They escorted children to nearby Fifield Elementary School, where a bullet had struck inside.

Janice Johnson said she walked her granddaughter to school “because I thought it would be more traumatizing to her for the police to walk her there.’’

Marando, who is 46 and married, was sent to Brigham and Women’s Hospital, where he underwent surgery, Davis said. A martial arts specialist who teaches self-defense to women and children around Dorchester, Marando served in both the Air Force and Marine Reserves.

Last November, a Somerville detective was shot in the chest and abdomen trying to arrest an alleged gun dealer. The detective survived.

A month later, a Woburn police officer was fatally shot the day after Christmas as he tried to stop an armed robber.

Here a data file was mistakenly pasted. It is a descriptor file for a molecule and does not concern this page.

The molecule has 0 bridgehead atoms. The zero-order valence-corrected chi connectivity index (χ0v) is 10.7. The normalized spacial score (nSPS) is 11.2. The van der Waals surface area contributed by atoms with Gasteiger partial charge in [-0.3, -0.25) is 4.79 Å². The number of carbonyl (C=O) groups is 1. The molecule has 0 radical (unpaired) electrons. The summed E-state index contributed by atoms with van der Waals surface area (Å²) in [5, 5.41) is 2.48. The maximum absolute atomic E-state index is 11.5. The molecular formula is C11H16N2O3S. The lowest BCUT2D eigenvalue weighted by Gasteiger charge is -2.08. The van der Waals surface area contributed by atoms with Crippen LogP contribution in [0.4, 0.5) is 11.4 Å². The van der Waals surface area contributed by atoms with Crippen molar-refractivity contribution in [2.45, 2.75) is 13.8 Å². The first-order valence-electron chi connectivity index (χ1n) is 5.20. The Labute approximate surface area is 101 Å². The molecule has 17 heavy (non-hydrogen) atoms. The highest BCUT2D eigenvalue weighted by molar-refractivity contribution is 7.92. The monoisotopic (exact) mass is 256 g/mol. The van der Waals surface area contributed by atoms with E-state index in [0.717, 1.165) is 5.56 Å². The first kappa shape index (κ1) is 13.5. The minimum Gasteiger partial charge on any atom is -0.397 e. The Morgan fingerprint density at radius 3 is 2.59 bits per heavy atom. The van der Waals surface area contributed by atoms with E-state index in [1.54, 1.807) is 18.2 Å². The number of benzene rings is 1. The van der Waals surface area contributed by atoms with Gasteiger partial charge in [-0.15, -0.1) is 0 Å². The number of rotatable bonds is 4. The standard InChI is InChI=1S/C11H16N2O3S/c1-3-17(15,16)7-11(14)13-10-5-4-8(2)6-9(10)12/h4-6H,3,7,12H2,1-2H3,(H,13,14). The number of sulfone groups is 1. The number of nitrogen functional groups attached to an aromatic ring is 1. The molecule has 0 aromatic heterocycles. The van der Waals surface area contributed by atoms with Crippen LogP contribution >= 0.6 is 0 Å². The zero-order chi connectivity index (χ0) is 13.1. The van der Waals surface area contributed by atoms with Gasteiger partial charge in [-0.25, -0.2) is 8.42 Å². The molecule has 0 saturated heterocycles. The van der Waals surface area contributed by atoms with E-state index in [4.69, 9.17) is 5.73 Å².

In April, a state trooper and a Springfield police officer were shot by a prison escapee, but their bullet-proof vests absorbed the shots.

Before this year, the last time a Boston police officer was shot was 2007, when Patrolman Stephen Romano, a gang unit officer, was struck in the chest as a state trooper and alleged gang member exchanged fire.

The last Boston police officer to die in the line of duty was Berisford Wayne Anderson, who was shot to death in 1994.

Nationwide, the number of officers killed by gunfire has risen this year, according to the National Law Enforcement Officers Memorial Fund, which tracks fatalities.

By yesterday, 38 officers had been fatally shot so far this year, compared with 26 in the same time period last year, according to the organization.

The overall number of officers killed in the line of duty has also risen, with 87 officers killed this year, compared with 73 at the same time last year.